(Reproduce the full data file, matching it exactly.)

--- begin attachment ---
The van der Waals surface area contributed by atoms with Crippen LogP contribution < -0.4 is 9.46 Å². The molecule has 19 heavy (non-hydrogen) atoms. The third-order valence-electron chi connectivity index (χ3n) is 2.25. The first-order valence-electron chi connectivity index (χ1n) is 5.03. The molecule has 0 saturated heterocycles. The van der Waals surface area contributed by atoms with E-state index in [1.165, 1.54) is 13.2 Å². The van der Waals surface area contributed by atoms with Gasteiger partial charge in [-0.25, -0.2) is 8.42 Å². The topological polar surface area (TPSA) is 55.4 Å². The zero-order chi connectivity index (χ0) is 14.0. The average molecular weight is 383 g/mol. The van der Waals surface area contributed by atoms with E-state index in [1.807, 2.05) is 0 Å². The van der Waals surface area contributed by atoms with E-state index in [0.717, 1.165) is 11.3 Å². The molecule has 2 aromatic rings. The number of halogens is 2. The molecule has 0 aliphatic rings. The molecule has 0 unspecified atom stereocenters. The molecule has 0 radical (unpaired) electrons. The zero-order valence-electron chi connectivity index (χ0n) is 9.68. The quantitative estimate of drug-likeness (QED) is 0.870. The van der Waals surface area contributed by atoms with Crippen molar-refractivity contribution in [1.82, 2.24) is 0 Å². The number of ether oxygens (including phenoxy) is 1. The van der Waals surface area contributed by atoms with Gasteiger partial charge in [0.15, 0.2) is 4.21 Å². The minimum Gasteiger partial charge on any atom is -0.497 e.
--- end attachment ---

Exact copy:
The van der Waals surface area contributed by atoms with Crippen LogP contribution < -0.4 is 9.46 Å². The molecule has 19 heavy (non-hydrogen) atoms. The third-order valence-electron chi connectivity index (χ3n) is 2.25. The first-order valence-electron chi connectivity index (χ1n) is 5.03. The molecule has 0 saturated heterocycles. The van der Waals surface area contributed by atoms with E-state index in [1.165, 1.54) is 13.2 Å². The van der Waals surface area contributed by atoms with Gasteiger partial charge in [-0.25, -0.2) is 8.42 Å². The topological polar surface area (TPSA) is 55.4 Å². The zero-order chi connectivity index (χ0) is 14.0. The average molecular weight is 383 g/mol. The van der Waals surface area contributed by atoms with E-state index in [1.807, 2.05) is 0 Å². The van der Waals surface area contributed by atoms with E-state index in [0.717, 1.165) is 11.3 Å². The molecule has 2 aromatic rings. The number of halogens is 2. The molecule has 0 aliphatic rings. The molecule has 0 unspecified atom stereocenters. The molecule has 0 radical (unpaired) electrons. The zero-order valence-electron chi connectivity index (χ0n) is 9.68. The quantitative estimate of drug-likeness (QED) is 0.870. The van der Waals surface area contributed by atoms with Crippen molar-refractivity contribution in [1.82, 2.24) is 0 Å². The number of ether oxygens (including phenoxy) is 1. The van der Waals surface area contributed by atoms with Gasteiger partial charge in [0.15, 0.2) is 4.21 Å². The minimum Gasteiger partial charge on any atom is -0.497 e.